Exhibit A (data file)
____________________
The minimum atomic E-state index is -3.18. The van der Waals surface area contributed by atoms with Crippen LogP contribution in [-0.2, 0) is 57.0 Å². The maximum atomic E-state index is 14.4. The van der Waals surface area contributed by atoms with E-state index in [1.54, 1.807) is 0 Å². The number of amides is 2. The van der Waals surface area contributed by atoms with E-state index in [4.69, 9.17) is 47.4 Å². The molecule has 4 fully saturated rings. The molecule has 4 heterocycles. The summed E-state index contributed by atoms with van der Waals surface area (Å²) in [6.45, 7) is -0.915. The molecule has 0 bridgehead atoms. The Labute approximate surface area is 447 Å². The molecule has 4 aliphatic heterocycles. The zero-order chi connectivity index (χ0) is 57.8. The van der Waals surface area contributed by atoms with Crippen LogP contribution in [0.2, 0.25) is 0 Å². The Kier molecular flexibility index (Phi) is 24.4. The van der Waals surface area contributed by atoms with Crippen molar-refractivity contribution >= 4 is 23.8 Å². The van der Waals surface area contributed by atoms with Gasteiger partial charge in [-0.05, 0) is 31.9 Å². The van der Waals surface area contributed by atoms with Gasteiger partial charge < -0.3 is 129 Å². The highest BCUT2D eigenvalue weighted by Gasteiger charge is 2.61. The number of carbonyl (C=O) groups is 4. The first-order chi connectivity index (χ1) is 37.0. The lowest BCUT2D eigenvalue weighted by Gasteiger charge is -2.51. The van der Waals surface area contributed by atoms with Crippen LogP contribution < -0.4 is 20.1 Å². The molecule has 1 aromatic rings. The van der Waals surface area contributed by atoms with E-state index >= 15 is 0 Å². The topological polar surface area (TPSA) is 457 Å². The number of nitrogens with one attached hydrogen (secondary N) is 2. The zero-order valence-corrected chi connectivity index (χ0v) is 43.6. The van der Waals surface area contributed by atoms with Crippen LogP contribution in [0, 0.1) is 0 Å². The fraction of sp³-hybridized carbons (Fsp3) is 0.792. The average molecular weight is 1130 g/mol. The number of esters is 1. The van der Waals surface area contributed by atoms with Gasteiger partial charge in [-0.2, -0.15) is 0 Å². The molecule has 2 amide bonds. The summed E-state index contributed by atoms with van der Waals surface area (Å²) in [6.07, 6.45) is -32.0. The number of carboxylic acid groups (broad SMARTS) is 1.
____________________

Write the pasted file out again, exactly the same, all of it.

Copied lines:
The minimum atomic E-state index is -3.18. The van der Waals surface area contributed by atoms with Crippen LogP contribution in [-0.2, 0) is 57.0 Å². The maximum atomic E-state index is 14.4. The van der Waals surface area contributed by atoms with E-state index in [1.54, 1.807) is 0 Å². The number of amides is 2. The van der Waals surface area contributed by atoms with E-state index in [4.69, 9.17) is 47.4 Å². The molecule has 4 fully saturated rings. The molecule has 4 heterocycles. The summed E-state index contributed by atoms with van der Waals surface area (Å²) in [6.45, 7) is -0.915. The molecule has 0 bridgehead atoms. The Labute approximate surface area is 447 Å². The molecule has 4 aliphatic heterocycles. The zero-order chi connectivity index (χ0) is 57.8. The van der Waals surface area contributed by atoms with Crippen LogP contribution in [0.2, 0.25) is 0 Å². The Kier molecular flexibility index (Phi) is 24.4. The van der Waals surface area contributed by atoms with Crippen molar-refractivity contribution >= 4 is 23.8 Å². The van der Waals surface area contributed by atoms with Gasteiger partial charge in [-0.05, 0) is 31.9 Å². The van der Waals surface area contributed by atoms with Gasteiger partial charge < -0.3 is 129 Å². The highest BCUT2D eigenvalue weighted by Gasteiger charge is 2.61. The number of carbonyl (C=O) groups is 4. The first-order chi connectivity index (χ1) is 37.0. The lowest BCUT2D eigenvalue weighted by Gasteiger charge is -2.51. The van der Waals surface area contributed by atoms with Crippen LogP contribution < -0.4 is 20.1 Å². The molecule has 1 aromatic rings. The van der Waals surface area contributed by atoms with E-state index >= 15 is 0 Å². The topological polar surface area (TPSA) is 457 Å². The number of nitrogens with one attached hydrogen (secondary N) is 2. The zero-order valence-corrected chi connectivity index (χ0v) is 43.6. The van der Waals surface area contributed by atoms with Crippen LogP contribution in [0, 0.1) is 0 Å². The fraction of sp³-hybridized carbons (Fsp3) is 0.792. The average molecular weight is 1130 g/mol. The number of esters is 1. The van der Waals surface area contributed by atoms with Gasteiger partial charge in [-0.2, -0.15) is 0 Å². The molecule has 2 amide bonds. The summed E-state index contributed by atoms with van der Waals surface area (Å²) in [6.07, 6.45) is -32.0. The number of carboxylic acid groups (broad SMARTS) is 1.